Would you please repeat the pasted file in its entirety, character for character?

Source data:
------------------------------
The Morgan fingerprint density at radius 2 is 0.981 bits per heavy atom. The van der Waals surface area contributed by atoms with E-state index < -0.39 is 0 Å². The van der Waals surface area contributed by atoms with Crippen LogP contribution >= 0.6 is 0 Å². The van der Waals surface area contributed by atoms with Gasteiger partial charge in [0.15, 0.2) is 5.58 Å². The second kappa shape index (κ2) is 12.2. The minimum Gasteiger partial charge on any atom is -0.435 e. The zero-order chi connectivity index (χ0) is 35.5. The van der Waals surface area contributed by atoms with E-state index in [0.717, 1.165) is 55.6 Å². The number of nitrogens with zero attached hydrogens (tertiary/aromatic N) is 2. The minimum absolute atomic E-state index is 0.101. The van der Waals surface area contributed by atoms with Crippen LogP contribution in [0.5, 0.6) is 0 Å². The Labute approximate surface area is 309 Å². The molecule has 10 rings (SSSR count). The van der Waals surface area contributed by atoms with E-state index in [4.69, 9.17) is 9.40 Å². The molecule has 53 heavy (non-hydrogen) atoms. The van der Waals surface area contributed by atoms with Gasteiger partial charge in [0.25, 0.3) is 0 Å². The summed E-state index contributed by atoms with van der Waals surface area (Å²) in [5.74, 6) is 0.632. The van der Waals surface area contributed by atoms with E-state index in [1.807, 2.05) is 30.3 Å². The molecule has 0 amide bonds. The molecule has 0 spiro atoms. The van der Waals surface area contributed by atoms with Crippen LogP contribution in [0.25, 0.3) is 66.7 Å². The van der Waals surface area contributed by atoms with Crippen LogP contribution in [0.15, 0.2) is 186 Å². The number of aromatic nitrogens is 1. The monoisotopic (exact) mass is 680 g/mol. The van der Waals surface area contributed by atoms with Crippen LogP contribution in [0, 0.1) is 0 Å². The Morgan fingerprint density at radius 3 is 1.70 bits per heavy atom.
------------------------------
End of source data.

The Morgan fingerprint density at radius 2 is 0.981 bits per heavy atom. The van der Waals surface area contributed by atoms with E-state index < -0.39 is 0 Å². The van der Waals surface area contributed by atoms with Crippen LogP contribution >= 0.6 is 0 Å². The van der Waals surface area contributed by atoms with Gasteiger partial charge in [0.15, 0.2) is 5.58 Å². The second kappa shape index (κ2) is 12.2. The minimum Gasteiger partial charge on any atom is -0.435 e. The zero-order chi connectivity index (χ0) is 35.5. The van der Waals surface area contributed by atoms with E-state index in [0.717, 1.165) is 55.6 Å². The number of nitrogens with zero attached hydrogens (tertiary/aromatic N) is 2. The minimum absolute atomic E-state index is 0.101. The van der Waals surface area contributed by atoms with Crippen LogP contribution in [0.5, 0.6) is 0 Å². The Labute approximate surface area is 309 Å². The molecule has 10 rings (SSSR count). The van der Waals surface area contributed by atoms with E-state index in [4.69, 9.17) is 9.40 Å². The molecule has 53 heavy (non-hydrogen) atoms. The van der Waals surface area contributed by atoms with Gasteiger partial charge in [0.25, 0.3) is 0 Å². The summed E-state index contributed by atoms with van der Waals surface area (Å²) in [5.74, 6) is 0.632. The van der Waals surface area contributed by atoms with E-state index in [1.807, 2.05) is 30.3 Å². The molecule has 0 amide bonds. The molecule has 0 spiro atoms. The van der Waals surface area contributed by atoms with Crippen LogP contribution in [0.25, 0.3) is 66.7 Å². The van der Waals surface area contributed by atoms with Crippen LogP contribution in [0.15, 0.2) is 186 Å². The number of aromatic nitrogens is 1. The monoisotopic (exact) mass is 680 g/mol. The van der Waals surface area contributed by atoms with Crippen LogP contribution in [0, 0.1) is 0 Å². The Morgan fingerprint density at radius 3 is 1.70 bits per heavy atom.